This allows the OEM to send Susan new knives for the machine so that they arrive before the old knives have become too dull to work effectively. In addition, Susan can schedule replacement of the knives at a time when doing so will not slow the factory’s manufacturing processes, keeping production of body panels on track. 

Since the launch of the new IIoT predictive maintenance application, metal cutting machine downtime has been reduced, helping Susan’s team break their previous body panel production records, earning them congratulations from the factory manager at the last company-wide meeting. 

2:30 p.m. - Rapid 3D Printing of Custom Components

One of Forklift USA’s new customers, a global online retailer, has worked with Forklift USA to add their own IoT device to ten forklifts they are ordering. The device will be used with a new proof-of-concept IoT application the retailer is testing that integrates data on their forklifts’ location and status into their warehouse management application, helping them deliver products to customers faster and more efficiently. 

However, adding this device to forklifts requires production of a uniquely sized plastic container for the device, which is being installed under the forklift’s dashboard. When the online retailer receives the forklifts, they will put the IoT device into the container themselves. The factory has recently installed a new 3D printer that can produce these containers. Daniel, who manages it, uses the 3D printer’s IIoT-enabled connectivity to download the container’s design from the online retailer. 

While the 10 forklifts go through the usual production process, Daniel prints the 10 containers on the 3D printer so that they are ready in time for final assembly. An autonomous material handling vehicle then brings the 10 containers to the assembly cell where they are added to the forklifts that will be shipped to the retailer.

Forklift USA was able to win the initial order for 10 forklifts (and its first with this online retailer) thanks partially to their ability to provide this type of customization. Forklift USA is hopeful that this ability to customize their products for the online retailer could help them receive other orders from the online retailer in the future.

4:30 p.m. - Improving QA with Industrial IoT Generated Insights

Before they are packaged up and shipped to customers, completed forklifts are inspected for quality assurance (QA) by Meredith, a 20-year company veteran with a careful eye for detail. Meredith used to use a clipboard with a checklist. However, today, as she inspects the last forklift of the day before she ends her shift, she uses a rugged tablet with electronic checklists that are connected to the factory’s ERP, QA and other applications.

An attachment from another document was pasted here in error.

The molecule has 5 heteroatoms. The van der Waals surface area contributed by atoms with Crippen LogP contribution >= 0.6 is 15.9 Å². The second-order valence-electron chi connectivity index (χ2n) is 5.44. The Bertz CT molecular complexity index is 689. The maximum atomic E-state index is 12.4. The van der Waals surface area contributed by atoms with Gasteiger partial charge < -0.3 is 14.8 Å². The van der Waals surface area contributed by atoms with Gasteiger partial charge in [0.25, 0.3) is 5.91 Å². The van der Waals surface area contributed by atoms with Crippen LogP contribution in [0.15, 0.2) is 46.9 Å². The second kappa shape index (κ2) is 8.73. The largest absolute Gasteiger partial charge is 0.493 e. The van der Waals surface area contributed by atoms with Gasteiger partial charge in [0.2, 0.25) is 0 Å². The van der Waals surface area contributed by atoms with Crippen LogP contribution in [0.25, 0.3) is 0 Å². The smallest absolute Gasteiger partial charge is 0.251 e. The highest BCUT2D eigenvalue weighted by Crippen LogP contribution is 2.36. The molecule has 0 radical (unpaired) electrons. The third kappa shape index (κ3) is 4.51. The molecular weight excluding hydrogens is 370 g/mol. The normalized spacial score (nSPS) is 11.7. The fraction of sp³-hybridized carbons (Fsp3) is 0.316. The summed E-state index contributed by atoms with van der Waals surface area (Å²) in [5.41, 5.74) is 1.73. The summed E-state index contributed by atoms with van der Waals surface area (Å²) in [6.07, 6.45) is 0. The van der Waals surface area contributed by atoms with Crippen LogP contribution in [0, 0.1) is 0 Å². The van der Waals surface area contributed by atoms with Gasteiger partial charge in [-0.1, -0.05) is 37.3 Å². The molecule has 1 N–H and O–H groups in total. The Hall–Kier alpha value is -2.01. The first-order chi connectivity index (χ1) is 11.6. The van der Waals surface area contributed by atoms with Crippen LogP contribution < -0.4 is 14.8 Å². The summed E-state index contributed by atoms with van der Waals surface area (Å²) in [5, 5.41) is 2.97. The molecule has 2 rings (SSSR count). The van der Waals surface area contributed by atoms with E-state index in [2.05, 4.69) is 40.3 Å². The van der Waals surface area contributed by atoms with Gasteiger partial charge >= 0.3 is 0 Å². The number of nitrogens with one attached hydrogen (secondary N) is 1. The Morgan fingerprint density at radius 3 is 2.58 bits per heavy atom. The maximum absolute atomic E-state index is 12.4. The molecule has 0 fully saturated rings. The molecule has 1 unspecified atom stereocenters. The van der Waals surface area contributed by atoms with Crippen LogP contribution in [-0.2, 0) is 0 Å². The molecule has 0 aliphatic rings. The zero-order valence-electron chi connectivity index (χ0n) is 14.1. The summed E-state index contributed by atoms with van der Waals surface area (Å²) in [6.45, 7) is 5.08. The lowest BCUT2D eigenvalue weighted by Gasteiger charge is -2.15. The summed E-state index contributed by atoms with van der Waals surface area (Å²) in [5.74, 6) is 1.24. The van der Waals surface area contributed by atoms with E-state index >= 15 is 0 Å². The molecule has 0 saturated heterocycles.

As each forklift comes to her for QA, she fills out the checklists as she visually inspects and tests each forklift. During this process she also reviews an IIoT QA application that collects and analyzes data on the manufacturing processes for this particular forklift’s chassis, body panels and other parts, as well as data during the assembly of this forklift. 

Using Artificial Intelligence (AI) and Machine Learning (ML) technologies, this IIoT application can determine if certain patterns in the manufacturing and assembly data indicate a higher probability of quality issues with a forklift. For example, last month the system indicated that Meredith should review a forklift’s seat, since the time spent assembling the seat for the forklift was much shorter than normal. Sure enough, the seat was not properly installed and had to be reinstalled before delivery to the customer. 

However, today the IIoT application does not flag any problems with the forklift Meredith is currently inspecting. She marks the QA inspection for the forklift complete on her tablet, waves it through to the packaging and shipping department and then punches out at 5:00 p.m. after a long day. 

Smart Manufacturing with the Industrial IoT

As this day-in-the-life of Forklift USA’s smart factory demonstrates, the IIoT’s ability to connect to and collect data from manufacturers’ supply chains, equipment, partners and customers enables manufacturers to dramatically improve factory performance. Together with data analytics, the IIoT can deliver manufacturers real-time insights they can act on to prevent delays, avoid mistakes, improve efficiency and deliver more value to their customers. By improving decision making not just in the boardroom, but on the shop floor itself, the IIoT can empower manufacturers to build smart factories that are more efficient, safer and better able to deliver value to customers. 

To learn more about how companies can use the IIoT to make manufacturing smarter, watch the IndustryWeek and Sierra Wireless webinar Transforming Manufacturing for Growth: Gaining a Competitive Advantage with IoT.


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© 2019 PwC. All rights reserved. PwC refers to the PwC network and/or one or more of its member firms, each of which is a separate legal entity. Please see www.pwc.com/structure for further details. This content is for general information purposes only, and should not be used as a substitute for consultation with professional advisors.